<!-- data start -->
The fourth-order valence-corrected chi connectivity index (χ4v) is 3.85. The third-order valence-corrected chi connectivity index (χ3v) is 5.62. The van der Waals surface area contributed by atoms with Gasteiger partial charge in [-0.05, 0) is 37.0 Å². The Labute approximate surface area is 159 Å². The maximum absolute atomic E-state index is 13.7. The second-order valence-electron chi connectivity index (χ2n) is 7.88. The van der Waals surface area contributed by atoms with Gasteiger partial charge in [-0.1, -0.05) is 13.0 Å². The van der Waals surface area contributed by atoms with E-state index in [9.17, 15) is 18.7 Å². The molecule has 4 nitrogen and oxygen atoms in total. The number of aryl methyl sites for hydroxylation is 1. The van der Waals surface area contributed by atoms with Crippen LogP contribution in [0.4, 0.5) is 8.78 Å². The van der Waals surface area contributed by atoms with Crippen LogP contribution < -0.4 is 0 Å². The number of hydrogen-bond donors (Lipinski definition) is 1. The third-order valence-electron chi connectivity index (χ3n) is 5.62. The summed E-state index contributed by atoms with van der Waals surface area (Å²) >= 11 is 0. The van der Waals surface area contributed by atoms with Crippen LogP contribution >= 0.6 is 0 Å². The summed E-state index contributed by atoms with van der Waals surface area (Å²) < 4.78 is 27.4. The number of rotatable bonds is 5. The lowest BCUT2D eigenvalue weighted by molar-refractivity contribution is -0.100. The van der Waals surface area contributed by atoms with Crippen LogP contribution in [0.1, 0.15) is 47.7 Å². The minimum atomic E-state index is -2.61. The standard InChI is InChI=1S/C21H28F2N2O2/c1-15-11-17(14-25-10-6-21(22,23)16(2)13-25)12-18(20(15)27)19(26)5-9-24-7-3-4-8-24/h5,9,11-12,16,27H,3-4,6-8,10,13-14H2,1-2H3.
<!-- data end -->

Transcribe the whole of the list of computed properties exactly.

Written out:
The fourth-order valence-corrected chi connectivity index (χ4v) is 3.85. The third-order valence-corrected chi connectivity index (χ3v) is 5.62. The van der Waals surface area contributed by atoms with Gasteiger partial charge in [-0.05, 0) is 37.0 Å². The Labute approximate surface area is 159 Å². The maximum absolute atomic E-state index is 13.7. The second-order valence-electron chi connectivity index (χ2n) is 7.88. The van der Waals surface area contributed by atoms with Gasteiger partial charge in [-0.1, -0.05) is 13.0 Å². The van der Waals surface area contributed by atoms with E-state index in [9.17, 15) is 18.7 Å². The molecule has 4 nitrogen and oxygen atoms in total. The number of aryl methyl sites for hydroxylation is 1. The van der Waals surface area contributed by atoms with Crippen LogP contribution in [0.4, 0.5) is 8.78 Å². The van der Waals surface area contributed by atoms with Crippen LogP contribution < -0.4 is 0 Å². The number of hydrogen-bond donors (Lipinski definition) is 1. The third-order valence-electron chi connectivity index (χ3n) is 5.62. The summed E-state index contributed by atoms with van der Waals surface area (Å²) >= 11 is 0. The van der Waals surface area contributed by atoms with Crippen LogP contribution >= 0.6 is 0 Å². The summed E-state index contributed by atoms with van der Waals surface area (Å²) < 4.78 is 27.4. The number of rotatable bonds is 5. The lowest BCUT2D eigenvalue weighted by molar-refractivity contribution is -0.100. The van der Waals surface area contributed by atoms with Crippen LogP contribution in [0.1, 0.15) is 47.7 Å². The minimum atomic E-state index is -2.61. The standard InChI is InChI=1S/C21H28F2N2O2/c1-15-11-17(14-25-10-6-21(22,23)16(2)13-25)12-18(20(15)27)19(26)5-9-24-7-3-4-8-24/h5,9,11-12,16,27H,3-4,6-8,10,13-14H2,1-2H3.